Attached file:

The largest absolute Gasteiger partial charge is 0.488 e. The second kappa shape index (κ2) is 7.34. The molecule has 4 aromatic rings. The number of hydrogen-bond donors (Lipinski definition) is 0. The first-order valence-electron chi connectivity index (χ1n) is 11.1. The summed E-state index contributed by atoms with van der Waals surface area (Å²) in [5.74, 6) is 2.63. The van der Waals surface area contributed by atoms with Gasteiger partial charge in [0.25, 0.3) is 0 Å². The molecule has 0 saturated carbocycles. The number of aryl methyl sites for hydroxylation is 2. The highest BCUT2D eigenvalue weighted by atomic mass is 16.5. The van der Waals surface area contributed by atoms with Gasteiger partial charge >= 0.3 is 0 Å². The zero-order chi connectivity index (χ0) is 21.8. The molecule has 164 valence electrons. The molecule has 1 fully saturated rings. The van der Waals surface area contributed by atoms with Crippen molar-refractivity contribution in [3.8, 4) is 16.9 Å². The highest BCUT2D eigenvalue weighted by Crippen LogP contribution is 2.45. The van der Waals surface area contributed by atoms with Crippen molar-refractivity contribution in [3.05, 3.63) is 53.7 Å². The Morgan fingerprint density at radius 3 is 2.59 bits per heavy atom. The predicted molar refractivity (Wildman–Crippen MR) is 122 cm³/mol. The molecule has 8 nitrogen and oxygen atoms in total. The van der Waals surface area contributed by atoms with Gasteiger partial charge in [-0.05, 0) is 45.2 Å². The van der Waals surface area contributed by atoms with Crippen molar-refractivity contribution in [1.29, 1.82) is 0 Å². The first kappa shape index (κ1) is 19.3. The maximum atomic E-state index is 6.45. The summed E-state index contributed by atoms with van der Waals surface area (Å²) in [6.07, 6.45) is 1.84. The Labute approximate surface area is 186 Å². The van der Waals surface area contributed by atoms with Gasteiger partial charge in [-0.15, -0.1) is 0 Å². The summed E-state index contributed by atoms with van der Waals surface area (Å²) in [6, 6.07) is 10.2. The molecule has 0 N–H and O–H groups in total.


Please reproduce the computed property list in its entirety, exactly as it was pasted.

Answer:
The largest absolute Gasteiger partial charge is 0.488 e. The second kappa shape index (κ2) is 7.34. The molecule has 4 aromatic rings. The number of hydrogen-bond donors (Lipinski definition) is 0. The first-order valence-electron chi connectivity index (χ1n) is 11.1. The summed E-state index contributed by atoms with van der Waals surface area (Å²) in [5.74, 6) is 2.63. The van der Waals surface area contributed by atoms with Gasteiger partial charge in [0.25, 0.3) is 0 Å². The molecule has 0 saturated carbocycles. The number of aryl methyl sites for hydroxylation is 2. The highest BCUT2D eigenvalue weighted by atomic mass is 16.5. The van der Waals surface area contributed by atoms with Gasteiger partial charge >= 0.3 is 0 Å². The zero-order chi connectivity index (χ0) is 21.8. The molecule has 164 valence electrons. The molecule has 1 fully saturated rings. The van der Waals surface area contributed by atoms with Crippen molar-refractivity contribution in [3.8, 4) is 16.9 Å². The highest BCUT2D eigenvalue weighted by Crippen LogP contribution is 2.45. The van der Waals surface area contributed by atoms with Crippen molar-refractivity contribution in [3.05, 3.63) is 53.7 Å². The Morgan fingerprint density at radius 3 is 2.59 bits per heavy atom. The predicted molar refractivity (Wildman–Crippen MR) is 122 cm³/mol. The molecule has 8 nitrogen and oxygen atoms in total. The van der Waals surface area contributed by atoms with Gasteiger partial charge in [-0.05, 0) is 45.2 Å². The van der Waals surface area contributed by atoms with Crippen molar-refractivity contribution in [1.29, 1.82) is 0 Å². The first kappa shape index (κ1) is 19.3. The maximum atomic E-state index is 6.45. The summed E-state index contributed by atoms with van der Waals surface area (Å²) in [6.07, 6.45) is 1.84. The Labute approximate surface area is 186 Å². The van der Waals surface area contributed by atoms with Gasteiger partial charge in [-0.15, -0.1) is 0 Å². The summed E-state index contributed by atoms with van der Waals surface area (Å²) in [6, 6.07) is 10.2. The molecule has 0 N–H and O–H groups in total.